Charlson Comorbidity Index a valuable tool in estimating renal cell carcinoma prognosis
Use of the Charlson Comorbidity Index (CCI) appears to be beneficial for assessing prognosis and optimizing therapy in patients with advanced renal cell carcinoma who are receiving first-line sunitinib or pazopanib, suggests a recent study.
Of the 102 patients included, 64 received first-line sunitinib and 38 pazopanib. Forty-two patients (41.9 percent) had a CCI of ≥9. Dose-limiting toxicities occurred more frequently in those with CCI ≥9 (69 percent vs 40 percent; p=0.004). CCI was independently associated with dose-limiting toxicity (hazard ratio [HR], 4.30; p=0.002).
After adjusting for other variables, it was found that CCI ≥9 was also a significant prognostic factor for progression-free (HR, 1.76; p=0.02) and overall survival (HR, 1.75; p=0.03).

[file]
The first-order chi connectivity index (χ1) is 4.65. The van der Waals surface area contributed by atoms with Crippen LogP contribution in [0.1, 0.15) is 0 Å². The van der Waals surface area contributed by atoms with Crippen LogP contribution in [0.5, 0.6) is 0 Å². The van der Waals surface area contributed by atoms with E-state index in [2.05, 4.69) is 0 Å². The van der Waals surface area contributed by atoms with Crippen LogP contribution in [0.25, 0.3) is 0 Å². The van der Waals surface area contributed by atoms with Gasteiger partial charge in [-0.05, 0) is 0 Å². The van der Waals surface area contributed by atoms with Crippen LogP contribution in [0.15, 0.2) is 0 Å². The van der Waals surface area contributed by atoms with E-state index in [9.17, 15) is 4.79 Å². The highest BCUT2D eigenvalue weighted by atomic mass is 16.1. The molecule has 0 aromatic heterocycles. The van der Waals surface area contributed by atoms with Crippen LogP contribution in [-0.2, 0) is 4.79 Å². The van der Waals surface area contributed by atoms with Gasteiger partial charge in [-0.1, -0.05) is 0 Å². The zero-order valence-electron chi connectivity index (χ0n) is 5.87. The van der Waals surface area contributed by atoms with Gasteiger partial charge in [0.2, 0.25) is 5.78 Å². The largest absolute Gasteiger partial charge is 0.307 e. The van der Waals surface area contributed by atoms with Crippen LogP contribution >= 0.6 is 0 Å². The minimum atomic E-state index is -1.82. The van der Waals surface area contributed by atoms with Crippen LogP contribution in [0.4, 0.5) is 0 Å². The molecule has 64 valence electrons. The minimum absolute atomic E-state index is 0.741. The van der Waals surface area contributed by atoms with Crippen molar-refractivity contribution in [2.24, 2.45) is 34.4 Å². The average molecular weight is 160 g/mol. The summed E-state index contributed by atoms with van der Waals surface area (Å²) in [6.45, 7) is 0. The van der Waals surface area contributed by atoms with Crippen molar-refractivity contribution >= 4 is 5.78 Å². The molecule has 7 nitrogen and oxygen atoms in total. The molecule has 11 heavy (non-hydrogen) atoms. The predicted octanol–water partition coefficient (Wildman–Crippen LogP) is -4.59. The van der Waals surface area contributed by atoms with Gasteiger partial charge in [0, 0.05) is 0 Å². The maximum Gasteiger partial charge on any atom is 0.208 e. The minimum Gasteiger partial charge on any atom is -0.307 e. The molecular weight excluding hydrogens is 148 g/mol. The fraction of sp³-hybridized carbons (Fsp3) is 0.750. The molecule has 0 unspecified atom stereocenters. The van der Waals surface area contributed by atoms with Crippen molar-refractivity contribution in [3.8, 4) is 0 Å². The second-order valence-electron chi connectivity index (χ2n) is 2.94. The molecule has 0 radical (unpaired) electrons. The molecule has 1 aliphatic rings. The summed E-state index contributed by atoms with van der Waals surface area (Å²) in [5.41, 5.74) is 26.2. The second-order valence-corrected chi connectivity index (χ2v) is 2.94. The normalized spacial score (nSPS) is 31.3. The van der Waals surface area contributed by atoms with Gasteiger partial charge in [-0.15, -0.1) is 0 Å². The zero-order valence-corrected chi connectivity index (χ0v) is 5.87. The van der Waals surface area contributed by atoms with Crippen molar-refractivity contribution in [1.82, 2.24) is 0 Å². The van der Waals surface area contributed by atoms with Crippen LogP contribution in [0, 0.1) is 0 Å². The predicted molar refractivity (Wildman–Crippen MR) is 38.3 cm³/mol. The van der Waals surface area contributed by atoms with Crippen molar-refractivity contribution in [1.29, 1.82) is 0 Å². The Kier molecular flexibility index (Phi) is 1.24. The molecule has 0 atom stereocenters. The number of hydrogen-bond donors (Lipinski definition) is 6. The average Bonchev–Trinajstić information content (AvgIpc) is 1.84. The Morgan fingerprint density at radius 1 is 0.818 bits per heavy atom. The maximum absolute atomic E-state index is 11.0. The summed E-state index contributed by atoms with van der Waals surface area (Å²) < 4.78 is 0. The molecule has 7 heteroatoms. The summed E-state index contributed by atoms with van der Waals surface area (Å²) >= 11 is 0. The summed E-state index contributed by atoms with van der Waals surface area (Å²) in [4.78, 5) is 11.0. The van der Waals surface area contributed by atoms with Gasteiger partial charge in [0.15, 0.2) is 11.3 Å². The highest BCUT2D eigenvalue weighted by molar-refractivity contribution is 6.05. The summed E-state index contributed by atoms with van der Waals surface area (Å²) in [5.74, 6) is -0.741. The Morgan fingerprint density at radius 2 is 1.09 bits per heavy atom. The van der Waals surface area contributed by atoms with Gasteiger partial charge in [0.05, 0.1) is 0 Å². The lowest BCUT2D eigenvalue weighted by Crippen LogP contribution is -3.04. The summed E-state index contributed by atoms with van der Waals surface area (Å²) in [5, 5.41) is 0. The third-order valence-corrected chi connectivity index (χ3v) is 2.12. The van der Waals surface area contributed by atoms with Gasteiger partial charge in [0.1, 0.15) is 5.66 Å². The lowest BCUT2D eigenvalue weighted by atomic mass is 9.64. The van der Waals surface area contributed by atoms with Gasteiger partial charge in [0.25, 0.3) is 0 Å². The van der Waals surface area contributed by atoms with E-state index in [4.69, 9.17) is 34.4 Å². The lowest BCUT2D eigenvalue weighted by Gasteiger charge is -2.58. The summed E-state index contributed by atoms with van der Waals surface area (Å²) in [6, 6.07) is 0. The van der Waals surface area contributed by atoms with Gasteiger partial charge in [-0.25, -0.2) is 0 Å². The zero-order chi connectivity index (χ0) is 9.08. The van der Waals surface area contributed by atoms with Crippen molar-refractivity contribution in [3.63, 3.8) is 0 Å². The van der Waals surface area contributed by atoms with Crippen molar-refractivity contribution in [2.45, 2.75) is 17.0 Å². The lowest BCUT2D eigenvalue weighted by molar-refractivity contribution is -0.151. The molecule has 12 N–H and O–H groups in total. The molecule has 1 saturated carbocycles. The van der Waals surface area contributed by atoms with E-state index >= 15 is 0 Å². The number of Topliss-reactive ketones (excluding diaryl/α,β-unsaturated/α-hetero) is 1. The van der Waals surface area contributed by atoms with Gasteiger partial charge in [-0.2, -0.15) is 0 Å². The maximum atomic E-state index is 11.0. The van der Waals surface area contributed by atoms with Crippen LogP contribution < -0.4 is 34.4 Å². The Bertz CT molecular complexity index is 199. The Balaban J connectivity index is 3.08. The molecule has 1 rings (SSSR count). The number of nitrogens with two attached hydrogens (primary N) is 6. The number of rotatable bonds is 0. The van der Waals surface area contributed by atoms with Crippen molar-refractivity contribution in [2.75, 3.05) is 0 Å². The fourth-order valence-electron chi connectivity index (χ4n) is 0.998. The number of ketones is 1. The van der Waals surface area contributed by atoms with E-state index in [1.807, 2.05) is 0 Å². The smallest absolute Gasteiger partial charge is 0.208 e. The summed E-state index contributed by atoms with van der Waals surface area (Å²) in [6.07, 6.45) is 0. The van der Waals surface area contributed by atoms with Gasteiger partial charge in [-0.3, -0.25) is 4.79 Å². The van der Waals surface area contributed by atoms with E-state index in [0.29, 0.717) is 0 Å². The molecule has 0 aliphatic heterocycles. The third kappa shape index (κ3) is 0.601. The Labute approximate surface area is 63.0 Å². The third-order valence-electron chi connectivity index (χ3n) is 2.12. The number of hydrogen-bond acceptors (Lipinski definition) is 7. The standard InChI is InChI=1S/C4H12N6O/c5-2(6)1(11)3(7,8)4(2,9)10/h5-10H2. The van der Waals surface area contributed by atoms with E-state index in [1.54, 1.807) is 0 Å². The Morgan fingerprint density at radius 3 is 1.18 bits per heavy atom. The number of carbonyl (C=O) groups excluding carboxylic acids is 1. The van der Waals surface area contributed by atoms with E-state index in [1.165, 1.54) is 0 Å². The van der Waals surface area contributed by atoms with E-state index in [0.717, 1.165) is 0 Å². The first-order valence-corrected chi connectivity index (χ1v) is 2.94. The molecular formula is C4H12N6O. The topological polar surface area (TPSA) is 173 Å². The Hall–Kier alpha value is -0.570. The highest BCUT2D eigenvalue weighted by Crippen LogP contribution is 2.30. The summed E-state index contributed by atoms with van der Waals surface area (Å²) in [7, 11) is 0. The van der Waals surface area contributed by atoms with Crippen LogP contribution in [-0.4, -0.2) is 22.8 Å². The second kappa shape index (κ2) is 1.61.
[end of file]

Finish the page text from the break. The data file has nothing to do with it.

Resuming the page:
In this study, the investigators retrospectively examined the files of locally advanced and metastatic renal cell carcinoma patients, who received first-line sunitinib or pazopanib, and calculated the CCI for each participant. Patients were then stratified into Memorial Sloan-Kettering Cancer Center risk groups.
Binomial logistic regression analysis was conducted to evaluate the predictors of dose-limiting toxicity, and univariate and multivariate Cox regression models were generated to determine the prognostic factors for survival.
“Antiangiogenic tyrosine kinase inhibitors, sunitinib and pazopanib, have proven efficacy in advanced renal cell carcinoma, with specific adverse events occurring during treatment process,” the investigators said. “Comorbidities can reflect functional status and have prognostic value in oncology patients.”